The reveal of the Black Winter was a cool moment that introduces a neat cosmic concept worthy of a grand quest for our hero. And a quest type story is a perfect one for a mythological character like Thor. Cates presents the reader with a mythical and mysterious threat in the Black Winter and then gives out heroes their MacGuffin’s in the form of the five special planets to give them several goals to attain along their quest. All of the smaller quests for the five planets will culminate in a larger battle with the Black Winter. This is simply some quality fantasy genre storytelling. Cates succeeds in getting me interested in going on this quest with our heroes.
Cates ends Thor #1 with a fantastic hook ending with Thor transforming into Galactus’ Herald of Thunder. This was such a cool plot twist and a seriously awesome power up for Thor. Cates had already shown the reader that Thor had received increased powers by becoming the All-Father. Now, Thor has become even more powerful by receiving additional powers from Galactus. I am excited to see where Cates goes from here. This is an excellent fresh start for Thor and I like the new powers and new look that help give a new identity to Thor.
Nic Klein delivers plenty of nice artwork. I love Klein’s new design for Thor at the end of this issue. This is such a bitchin’ look. I am glad to see that Thor has gotten his eye and arm back. I dig the glowing effect to Mjolnir. The costume is excellent. Klein manages to retain some of the classic Thor design cues in this new costume design. I like the new design element like Norse rune with three circles set upon a star-filled night sky. The rune on the chest of the costume is the same rune that Thor has above his throne. The three circles harken back to the classic silver circles that have adorned Thor’s costumes in the past. The starry night sky emphasizes the new cosmic role that Thor has as the Herald of Thunder and his relationship with Galactus. All in all, Kelin deserves high marks for Thor’s new costume.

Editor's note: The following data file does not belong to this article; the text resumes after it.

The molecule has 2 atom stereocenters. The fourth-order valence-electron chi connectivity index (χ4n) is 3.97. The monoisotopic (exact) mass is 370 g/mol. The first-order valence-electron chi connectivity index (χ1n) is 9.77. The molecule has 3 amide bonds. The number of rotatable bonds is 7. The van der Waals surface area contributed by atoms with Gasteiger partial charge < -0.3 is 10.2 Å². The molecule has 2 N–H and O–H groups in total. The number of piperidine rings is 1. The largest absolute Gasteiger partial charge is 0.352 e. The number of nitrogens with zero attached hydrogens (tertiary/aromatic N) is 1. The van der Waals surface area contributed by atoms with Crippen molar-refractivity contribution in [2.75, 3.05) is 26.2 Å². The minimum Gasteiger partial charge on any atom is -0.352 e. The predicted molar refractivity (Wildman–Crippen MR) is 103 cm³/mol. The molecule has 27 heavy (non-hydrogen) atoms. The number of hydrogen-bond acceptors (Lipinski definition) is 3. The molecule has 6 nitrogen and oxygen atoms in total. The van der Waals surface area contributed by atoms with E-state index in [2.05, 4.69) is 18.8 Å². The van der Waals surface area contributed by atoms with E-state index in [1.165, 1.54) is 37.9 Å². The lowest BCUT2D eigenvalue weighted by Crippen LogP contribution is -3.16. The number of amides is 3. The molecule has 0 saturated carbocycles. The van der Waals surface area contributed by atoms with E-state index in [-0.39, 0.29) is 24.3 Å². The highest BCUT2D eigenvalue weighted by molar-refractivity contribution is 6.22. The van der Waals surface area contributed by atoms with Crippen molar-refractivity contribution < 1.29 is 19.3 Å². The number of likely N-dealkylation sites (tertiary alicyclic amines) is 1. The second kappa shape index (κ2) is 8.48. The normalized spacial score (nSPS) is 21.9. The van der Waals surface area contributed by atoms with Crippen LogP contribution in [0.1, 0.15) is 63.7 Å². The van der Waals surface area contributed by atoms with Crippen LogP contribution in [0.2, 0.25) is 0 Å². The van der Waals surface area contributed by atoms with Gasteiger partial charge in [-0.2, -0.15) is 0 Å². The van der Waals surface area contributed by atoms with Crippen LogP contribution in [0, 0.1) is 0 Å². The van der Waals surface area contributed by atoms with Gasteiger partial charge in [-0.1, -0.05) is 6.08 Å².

The Bad: I have no criticisms of this issue.
Overall: Thor #1 is a fantastic start to a new era for Thor. Donny Cates demonstrated that he is more than capable of following Jason Aaron on Thor. In fact, Cates made me believe that he is capable of delivering a Thor that is just as good if not better than Aaron’s run. I would definitely recommend Thor #1. Any reader who likes cosmic tales, epic quests, and superhero action will certainly enjoy Cates’ Thor. Things are looking very bright for the future of the Thor franchise.